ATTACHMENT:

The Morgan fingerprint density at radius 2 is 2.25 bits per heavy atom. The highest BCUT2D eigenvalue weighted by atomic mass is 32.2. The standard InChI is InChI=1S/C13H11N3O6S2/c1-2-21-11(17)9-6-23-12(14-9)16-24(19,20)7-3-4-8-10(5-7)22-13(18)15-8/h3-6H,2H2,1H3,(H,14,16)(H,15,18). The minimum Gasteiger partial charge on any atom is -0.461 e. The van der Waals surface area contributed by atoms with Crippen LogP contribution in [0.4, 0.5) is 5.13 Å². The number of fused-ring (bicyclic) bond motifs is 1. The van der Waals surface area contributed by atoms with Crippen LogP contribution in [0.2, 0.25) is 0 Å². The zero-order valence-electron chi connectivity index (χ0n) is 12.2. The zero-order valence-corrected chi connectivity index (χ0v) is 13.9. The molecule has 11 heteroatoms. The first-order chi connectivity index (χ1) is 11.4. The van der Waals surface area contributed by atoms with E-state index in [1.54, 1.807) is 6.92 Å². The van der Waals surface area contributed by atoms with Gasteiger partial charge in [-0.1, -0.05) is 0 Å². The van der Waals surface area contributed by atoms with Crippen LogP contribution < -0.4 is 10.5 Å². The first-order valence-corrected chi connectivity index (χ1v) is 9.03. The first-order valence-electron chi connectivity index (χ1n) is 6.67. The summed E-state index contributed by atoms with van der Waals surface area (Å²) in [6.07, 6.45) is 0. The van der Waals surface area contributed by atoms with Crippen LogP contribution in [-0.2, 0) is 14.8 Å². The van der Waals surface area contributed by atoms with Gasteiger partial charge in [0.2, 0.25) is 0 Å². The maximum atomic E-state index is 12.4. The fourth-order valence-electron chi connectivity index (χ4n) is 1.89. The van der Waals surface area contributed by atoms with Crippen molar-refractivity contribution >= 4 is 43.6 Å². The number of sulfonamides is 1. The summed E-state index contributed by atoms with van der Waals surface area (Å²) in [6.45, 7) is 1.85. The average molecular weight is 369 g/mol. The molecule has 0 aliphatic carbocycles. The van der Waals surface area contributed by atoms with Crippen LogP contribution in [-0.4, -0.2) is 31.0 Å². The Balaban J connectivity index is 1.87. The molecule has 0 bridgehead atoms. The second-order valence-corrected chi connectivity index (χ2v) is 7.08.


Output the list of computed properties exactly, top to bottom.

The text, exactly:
The Morgan fingerprint density at radius 2 is 2.25 bits per heavy atom. The highest BCUT2D eigenvalue weighted by atomic mass is 32.2. The standard InChI is InChI=1S/C13H11N3O6S2/c1-2-21-11(17)9-6-23-12(14-9)16-24(19,20)7-3-4-8-10(5-7)22-13(18)15-8/h3-6H,2H2,1H3,(H,14,16)(H,15,18). The minimum Gasteiger partial charge on any atom is -0.461 e. The van der Waals surface area contributed by atoms with Crippen LogP contribution in [0.4, 0.5) is 5.13 Å². The number of fused-ring (bicyclic) bond motifs is 1. The van der Waals surface area contributed by atoms with Crippen LogP contribution in [0.2, 0.25) is 0 Å². The zero-order valence-electron chi connectivity index (χ0n) is 12.2. The zero-order valence-corrected chi connectivity index (χ0v) is 13.9. The molecule has 11 heteroatoms. The first-order chi connectivity index (χ1) is 11.4. The van der Waals surface area contributed by atoms with E-state index in [1.54, 1.807) is 6.92 Å². The van der Waals surface area contributed by atoms with Gasteiger partial charge in [-0.1, -0.05) is 0 Å². The van der Waals surface area contributed by atoms with Crippen LogP contribution < -0.4 is 10.5 Å². The first-order valence-corrected chi connectivity index (χ1v) is 9.03. The first-order valence-electron chi connectivity index (χ1n) is 6.67. The summed E-state index contributed by atoms with van der Waals surface area (Å²) in [6.07, 6.45) is 0. The van der Waals surface area contributed by atoms with Crippen LogP contribution in [-0.2, 0) is 14.8 Å². The van der Waals surface area contributed by atoms with Gasteiger partial charge in [0.2, 0.25) is 0 Å². The maximum atomic E-state index is 12.4. The fourth-order valence-electron chi connectivity index (χ4n) is 1.89. The van der Waals surface area contributed by atoms with Crippen molar-refractivity contribution >= 4 is 43.6 Å². The number of sulfonamides is 1. The summed E-state index contributed by atoms with van der Waals surface area (Å²) in [6.45, 7) is 1.85. The average molecular weight is 369 g/mol. The molecule has 0 aliphatic carbocycles. The van der Waals surface area contributed by atoms with Crippen LogP contribution in [-0.4, -0.2) is 31.0 Å². The Balaban J connectivity index is 1.87. The molecule has 0 bridgehead atoms. The second-order valence-corrected chi connectivity index (χ2v) is 7.08.